Research I’ve done with my colleagues has shown that running with the addition of the weighted vest in CrossFit increases heart rate by 11 beats per minute, increases the amount of oxygen we consume, and increases the amount of calories we burn compared to no vest. This is because the body is working harder so needs more fuel to produce energy. So, this workout will build excellent cardiovascular fitness while developing strength and muscular endurance in the upper and lower body.

Read more:
Weighted vests: should you use them during exercise?

What about the risks?

A systematic review from 2017 involving 13 studies and 2,326 participants concluded that CrossFit has similar injury rates to other exercise programmes.

These findings are supported by a questionnaire of 132 CrossFit participants, that reported an injury rate of 3.1 injuries per 1,000 hours of training.

This rate is comparable to competitive contact sports such as rugby, as well as gymnastics, weight lifting and power lifting. Interestingly, it’s lower than that seen in recreational running (7.7 per 1,000 hours) where the biggest risk factor for injury is running volume and duration, suggesting repetitive strain injuries are common.

Injuries in CrossFit are most likely to be to the shoulders and lower back, and typically happen during either power lifting or gymnastics. Risk factors for injury include greater length of participation in CrossFit (how many years you’ve been doing it), a greater number of weekly training hours, being taller and being heavier.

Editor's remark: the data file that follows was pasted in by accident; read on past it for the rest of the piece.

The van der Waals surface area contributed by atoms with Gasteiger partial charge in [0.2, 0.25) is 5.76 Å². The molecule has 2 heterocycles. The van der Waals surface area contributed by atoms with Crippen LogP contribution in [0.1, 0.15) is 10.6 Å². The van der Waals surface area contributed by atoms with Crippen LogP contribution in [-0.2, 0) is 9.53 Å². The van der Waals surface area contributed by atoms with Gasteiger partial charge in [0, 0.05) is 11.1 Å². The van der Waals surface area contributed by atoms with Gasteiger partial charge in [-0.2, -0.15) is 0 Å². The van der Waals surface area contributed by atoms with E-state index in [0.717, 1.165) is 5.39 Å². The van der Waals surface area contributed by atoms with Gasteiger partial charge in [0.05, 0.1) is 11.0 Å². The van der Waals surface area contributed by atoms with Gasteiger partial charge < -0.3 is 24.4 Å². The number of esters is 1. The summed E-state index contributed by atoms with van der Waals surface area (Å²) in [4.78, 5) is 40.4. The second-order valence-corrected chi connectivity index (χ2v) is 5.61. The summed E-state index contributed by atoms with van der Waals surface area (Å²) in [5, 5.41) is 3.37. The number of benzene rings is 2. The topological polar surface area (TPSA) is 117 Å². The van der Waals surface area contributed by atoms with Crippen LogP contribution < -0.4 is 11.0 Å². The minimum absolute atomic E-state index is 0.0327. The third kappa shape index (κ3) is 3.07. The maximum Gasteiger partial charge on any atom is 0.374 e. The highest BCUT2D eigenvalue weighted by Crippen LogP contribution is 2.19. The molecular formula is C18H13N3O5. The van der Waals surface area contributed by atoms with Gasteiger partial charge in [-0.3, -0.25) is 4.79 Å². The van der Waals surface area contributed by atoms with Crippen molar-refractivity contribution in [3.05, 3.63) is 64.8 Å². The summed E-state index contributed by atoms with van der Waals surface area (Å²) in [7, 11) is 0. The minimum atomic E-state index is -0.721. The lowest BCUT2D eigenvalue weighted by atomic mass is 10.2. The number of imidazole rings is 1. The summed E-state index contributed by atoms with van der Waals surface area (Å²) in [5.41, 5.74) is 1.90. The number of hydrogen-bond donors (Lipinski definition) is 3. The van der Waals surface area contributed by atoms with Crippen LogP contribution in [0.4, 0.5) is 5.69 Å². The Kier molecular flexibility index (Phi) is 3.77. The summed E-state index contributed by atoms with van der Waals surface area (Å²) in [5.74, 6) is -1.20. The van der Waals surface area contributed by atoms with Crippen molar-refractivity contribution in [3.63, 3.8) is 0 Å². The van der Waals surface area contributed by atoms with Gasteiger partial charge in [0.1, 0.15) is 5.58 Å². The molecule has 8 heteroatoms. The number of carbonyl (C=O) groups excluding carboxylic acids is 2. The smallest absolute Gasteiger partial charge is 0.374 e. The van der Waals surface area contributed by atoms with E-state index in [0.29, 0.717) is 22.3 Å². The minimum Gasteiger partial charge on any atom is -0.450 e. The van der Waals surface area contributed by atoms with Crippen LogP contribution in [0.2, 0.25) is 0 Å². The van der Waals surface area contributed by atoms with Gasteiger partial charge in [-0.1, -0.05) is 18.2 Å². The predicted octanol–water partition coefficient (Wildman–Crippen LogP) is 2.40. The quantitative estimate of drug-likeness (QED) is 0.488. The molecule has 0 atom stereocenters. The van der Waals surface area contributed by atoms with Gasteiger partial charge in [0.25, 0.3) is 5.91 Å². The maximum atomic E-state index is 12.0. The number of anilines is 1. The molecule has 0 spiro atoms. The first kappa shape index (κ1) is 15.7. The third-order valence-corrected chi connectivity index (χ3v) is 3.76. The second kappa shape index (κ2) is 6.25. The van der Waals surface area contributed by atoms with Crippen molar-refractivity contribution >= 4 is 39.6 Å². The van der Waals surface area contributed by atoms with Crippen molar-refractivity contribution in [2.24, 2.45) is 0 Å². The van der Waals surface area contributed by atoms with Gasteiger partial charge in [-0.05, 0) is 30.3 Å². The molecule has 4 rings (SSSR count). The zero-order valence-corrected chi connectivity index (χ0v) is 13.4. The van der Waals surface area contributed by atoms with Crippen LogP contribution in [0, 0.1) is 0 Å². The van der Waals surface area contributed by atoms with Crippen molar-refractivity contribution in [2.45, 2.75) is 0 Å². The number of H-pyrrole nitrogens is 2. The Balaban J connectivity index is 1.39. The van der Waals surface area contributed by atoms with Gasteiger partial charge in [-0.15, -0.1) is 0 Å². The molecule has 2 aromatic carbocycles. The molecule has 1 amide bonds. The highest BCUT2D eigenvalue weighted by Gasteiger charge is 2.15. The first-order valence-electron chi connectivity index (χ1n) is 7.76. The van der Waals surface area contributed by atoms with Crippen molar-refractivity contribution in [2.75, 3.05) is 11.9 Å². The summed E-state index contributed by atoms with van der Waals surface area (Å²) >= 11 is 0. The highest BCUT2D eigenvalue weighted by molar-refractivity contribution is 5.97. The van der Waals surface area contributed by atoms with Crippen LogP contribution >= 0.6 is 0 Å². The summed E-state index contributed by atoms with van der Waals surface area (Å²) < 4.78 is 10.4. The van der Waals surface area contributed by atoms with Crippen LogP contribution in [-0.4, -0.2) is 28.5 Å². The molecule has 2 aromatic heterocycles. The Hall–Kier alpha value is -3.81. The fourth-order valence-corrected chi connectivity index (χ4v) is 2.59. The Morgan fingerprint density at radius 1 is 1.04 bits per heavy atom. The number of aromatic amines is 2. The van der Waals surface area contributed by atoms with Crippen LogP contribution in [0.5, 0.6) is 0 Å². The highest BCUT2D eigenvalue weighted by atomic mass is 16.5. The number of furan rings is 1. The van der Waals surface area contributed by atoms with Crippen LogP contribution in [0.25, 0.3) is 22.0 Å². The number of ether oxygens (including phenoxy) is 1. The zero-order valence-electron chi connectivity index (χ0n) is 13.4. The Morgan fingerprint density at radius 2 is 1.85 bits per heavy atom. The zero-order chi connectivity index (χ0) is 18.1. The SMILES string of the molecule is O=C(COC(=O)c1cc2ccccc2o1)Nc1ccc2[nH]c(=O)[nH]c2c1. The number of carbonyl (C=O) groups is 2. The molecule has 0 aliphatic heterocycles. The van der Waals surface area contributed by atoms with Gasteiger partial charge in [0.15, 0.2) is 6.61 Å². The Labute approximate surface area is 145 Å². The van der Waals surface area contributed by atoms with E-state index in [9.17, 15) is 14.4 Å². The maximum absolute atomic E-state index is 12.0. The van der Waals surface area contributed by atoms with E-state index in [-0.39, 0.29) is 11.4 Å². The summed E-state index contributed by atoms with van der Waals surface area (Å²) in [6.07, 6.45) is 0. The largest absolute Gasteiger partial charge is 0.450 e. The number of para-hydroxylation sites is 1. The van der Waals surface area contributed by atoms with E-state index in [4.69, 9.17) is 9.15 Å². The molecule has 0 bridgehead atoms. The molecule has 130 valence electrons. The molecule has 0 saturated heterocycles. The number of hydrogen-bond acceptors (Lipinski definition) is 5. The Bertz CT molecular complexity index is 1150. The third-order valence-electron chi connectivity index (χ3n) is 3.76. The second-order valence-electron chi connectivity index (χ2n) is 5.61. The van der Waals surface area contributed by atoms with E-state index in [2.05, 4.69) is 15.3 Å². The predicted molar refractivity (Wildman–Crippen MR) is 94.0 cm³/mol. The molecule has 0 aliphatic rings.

Rhabdomyolysis: a dangerous condition

One risk of extreme, unaccustomed exercise such as someone attempting Murph for the first time (this could be someone who doesn’t routinely do CrossFit-like exercise, or even someone who does) is rhabdomyolysis.

In rhabdomyolysis, muscle is damaged causing extreme muscle soreness and the release of proteins into the blood. These proteins such as myoglobin (a protein in muscle that absorbs oxygen) can damage the kidneys when they enter the blood in large quantities, which may occur, for example, when the muscle breaks down.

This condition is often seen in crush victims, but rhabdomyolysis as a result of extreme, unfamiliar exercise (exertional rhabdomyolysis) accounts for almost half of cases. While rare, it can be life-threatening.

Read more:
How to prevent injury from sport and exercise

Murph is truly a gruelling workout and will likely be a staple for many fitness addicts on Memorial Day for years to come.

For those looking to try Murph for the first time, perhaps have a go without the weighted vest. Beginners might also try 20 rounds of five pull ups, ten push ups and 15 squats, which allows the opportunity for rest between rounds.

You can also try walking the first and last mile or doing specific training to build up towards the full Murph.

The Conversation

Christopher Gaffney does not work for, consult, own shares in or receive funding from any company or organization that would benefit from this article, and has disclosed no relevant affiliations beyond their academic appointment.